As more Americans get on board with soccer, brands must take advantage of the resources they have to address and connect with more diverse audiences. To Brendan Moylan, COO at Sports Endeavors, Inc. the parent company of SOCCER.COM, “one of the special things about the World Cup is that it is an opportunity for people to celebrate their heritage”. He believes that although it was crushing for the U.S. Men’s National Team not to qualify for the 2018 World Cup, that “we are a country of immigrants, and there is a place in our hearts for the countries where some friend or member of our family immigrated from.”

At AC&M, it is important to “develop campaigns that are relevant for hard-core and casual soccer fans” and adapt their strategies for clients based on objectives and assets. For example, some will have the rights to feature the World Cup as a part of their campaigns, but others “will have to leverage partnerships such as players or federations,” Navarro says. In those cases, the key is to help them leverage increasing interest in the sport during a World Cup year.”

Many of AC&M’s 2018 World Cup strategies will focus on engaging through content created by both brands and fans themselves, says Pacino Mancillas, AC&M’s Director of Brand Integration. As the digital world offers more and more ways for fans to engage with sports, Mancillas argues that fans “demand content that speaks to them and their specific interests.”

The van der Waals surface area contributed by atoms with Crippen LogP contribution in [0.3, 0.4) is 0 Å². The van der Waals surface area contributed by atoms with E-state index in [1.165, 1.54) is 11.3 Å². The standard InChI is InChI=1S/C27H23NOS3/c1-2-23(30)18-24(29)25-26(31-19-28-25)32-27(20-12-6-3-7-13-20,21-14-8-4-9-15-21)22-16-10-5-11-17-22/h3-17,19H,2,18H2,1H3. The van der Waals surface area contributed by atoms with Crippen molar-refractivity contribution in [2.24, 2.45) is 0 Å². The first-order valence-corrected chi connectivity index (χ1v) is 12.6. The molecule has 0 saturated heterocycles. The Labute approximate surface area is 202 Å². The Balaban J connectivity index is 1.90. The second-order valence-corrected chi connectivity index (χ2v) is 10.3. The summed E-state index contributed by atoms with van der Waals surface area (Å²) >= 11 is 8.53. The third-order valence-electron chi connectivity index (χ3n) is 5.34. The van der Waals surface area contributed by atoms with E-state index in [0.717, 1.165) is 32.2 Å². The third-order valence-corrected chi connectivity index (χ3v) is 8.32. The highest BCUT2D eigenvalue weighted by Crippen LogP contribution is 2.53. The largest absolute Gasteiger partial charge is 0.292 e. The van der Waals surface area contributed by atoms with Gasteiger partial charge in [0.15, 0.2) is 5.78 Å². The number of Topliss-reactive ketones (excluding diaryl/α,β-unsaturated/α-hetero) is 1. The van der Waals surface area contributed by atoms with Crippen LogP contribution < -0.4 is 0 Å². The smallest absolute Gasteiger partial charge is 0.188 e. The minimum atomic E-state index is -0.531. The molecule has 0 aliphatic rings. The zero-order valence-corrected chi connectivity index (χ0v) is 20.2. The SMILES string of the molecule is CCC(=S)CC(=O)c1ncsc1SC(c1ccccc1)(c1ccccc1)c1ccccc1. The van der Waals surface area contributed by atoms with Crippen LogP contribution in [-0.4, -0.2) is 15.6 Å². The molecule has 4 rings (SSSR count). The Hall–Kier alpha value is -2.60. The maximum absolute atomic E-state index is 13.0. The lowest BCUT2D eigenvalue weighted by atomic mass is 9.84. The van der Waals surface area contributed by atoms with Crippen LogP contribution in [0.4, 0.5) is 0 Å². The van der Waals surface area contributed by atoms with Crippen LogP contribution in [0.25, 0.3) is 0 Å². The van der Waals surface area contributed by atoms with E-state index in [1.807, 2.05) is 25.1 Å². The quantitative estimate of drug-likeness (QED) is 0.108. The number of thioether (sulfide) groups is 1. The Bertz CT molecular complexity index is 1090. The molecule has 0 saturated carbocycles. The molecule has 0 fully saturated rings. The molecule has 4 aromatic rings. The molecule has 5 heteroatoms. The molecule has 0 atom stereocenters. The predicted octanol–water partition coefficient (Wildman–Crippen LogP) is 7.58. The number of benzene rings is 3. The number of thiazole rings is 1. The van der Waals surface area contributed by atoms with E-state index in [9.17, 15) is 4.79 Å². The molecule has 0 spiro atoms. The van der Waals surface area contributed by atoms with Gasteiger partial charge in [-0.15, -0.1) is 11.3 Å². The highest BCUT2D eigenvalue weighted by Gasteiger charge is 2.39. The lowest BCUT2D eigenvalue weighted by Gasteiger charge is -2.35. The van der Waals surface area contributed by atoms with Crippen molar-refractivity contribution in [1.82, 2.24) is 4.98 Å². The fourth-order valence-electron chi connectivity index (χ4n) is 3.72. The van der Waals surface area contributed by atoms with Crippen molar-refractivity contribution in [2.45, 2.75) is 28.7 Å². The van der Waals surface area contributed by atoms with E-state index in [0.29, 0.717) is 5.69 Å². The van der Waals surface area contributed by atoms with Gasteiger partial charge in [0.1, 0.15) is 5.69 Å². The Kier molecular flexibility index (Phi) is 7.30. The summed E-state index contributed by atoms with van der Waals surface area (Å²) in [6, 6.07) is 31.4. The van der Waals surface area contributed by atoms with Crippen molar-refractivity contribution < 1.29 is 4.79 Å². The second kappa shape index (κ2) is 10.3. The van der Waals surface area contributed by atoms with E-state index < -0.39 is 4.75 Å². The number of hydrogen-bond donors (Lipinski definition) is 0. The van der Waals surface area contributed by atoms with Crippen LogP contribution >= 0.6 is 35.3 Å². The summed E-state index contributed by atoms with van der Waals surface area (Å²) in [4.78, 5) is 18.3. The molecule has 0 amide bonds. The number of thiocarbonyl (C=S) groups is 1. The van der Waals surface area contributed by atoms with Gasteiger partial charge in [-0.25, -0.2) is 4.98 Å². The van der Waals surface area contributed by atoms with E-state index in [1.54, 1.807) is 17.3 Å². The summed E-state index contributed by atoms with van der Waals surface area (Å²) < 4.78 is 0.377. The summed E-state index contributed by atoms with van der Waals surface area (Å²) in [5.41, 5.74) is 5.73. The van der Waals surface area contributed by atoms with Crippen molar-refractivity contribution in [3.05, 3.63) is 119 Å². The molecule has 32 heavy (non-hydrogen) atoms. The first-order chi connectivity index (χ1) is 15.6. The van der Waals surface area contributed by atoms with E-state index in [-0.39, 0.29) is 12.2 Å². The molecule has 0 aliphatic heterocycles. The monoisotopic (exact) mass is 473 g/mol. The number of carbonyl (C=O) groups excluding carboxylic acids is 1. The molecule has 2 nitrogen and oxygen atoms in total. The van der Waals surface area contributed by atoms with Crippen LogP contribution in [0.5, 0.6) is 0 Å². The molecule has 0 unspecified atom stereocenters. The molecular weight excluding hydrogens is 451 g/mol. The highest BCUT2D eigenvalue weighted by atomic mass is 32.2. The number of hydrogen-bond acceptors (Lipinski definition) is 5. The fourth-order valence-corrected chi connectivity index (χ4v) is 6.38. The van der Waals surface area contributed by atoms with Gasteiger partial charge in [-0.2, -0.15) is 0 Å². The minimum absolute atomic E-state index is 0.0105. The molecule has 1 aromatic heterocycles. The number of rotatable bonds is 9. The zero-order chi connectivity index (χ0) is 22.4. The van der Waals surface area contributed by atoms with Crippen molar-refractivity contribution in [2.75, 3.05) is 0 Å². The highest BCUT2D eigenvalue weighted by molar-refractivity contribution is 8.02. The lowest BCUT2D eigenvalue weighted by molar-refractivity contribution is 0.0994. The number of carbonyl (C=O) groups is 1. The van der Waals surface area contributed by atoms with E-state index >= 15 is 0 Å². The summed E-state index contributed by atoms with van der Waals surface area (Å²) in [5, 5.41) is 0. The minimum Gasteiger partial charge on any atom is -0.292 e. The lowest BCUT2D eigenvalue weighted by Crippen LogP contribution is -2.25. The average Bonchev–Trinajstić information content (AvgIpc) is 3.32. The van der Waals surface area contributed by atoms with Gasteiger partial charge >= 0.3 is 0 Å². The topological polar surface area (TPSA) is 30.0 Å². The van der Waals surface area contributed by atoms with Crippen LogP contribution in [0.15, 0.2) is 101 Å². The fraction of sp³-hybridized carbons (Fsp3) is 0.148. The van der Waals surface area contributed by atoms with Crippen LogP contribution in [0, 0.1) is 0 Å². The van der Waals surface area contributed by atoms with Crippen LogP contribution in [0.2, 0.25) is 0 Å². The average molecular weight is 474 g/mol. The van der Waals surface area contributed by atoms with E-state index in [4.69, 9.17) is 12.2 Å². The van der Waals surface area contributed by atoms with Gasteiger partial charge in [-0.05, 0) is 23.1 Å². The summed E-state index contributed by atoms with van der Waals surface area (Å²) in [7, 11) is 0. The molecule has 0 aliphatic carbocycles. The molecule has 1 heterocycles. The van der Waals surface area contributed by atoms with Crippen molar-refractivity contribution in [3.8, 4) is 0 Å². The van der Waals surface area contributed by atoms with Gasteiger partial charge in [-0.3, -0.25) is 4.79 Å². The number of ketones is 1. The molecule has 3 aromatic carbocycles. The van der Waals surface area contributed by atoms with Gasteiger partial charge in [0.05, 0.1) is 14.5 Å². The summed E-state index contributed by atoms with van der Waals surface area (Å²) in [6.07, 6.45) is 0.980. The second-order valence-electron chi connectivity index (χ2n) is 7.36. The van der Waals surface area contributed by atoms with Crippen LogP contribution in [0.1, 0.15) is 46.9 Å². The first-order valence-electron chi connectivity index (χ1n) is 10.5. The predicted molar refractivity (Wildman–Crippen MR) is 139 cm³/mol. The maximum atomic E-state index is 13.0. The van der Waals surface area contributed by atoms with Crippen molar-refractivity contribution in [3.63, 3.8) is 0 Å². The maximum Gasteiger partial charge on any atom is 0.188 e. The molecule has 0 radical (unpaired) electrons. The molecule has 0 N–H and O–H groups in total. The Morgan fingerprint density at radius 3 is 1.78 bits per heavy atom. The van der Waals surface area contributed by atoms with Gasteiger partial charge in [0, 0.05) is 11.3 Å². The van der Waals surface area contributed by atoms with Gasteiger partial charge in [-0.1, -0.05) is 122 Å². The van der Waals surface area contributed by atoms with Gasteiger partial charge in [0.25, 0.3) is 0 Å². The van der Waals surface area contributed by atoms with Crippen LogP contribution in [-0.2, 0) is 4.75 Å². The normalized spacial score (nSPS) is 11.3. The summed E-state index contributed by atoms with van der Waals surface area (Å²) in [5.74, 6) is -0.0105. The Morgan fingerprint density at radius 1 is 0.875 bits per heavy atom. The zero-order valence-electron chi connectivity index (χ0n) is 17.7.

Because of this, getting as close as possible to the fans in order to develop an intimate knowledge of the various segments of the soccer fan community is central to AC&M’s mission. Speaking of soccer fans, Mancillas adds: “There are more similarities than differences, but knowing how and why to target each segment provides ‘cred’ and helps us have more success in engagement efforts.”

Exclusive Partnerships with SOCCER.COM and WorldSoccerShop Provide Insight, Global Team of Soccer Experts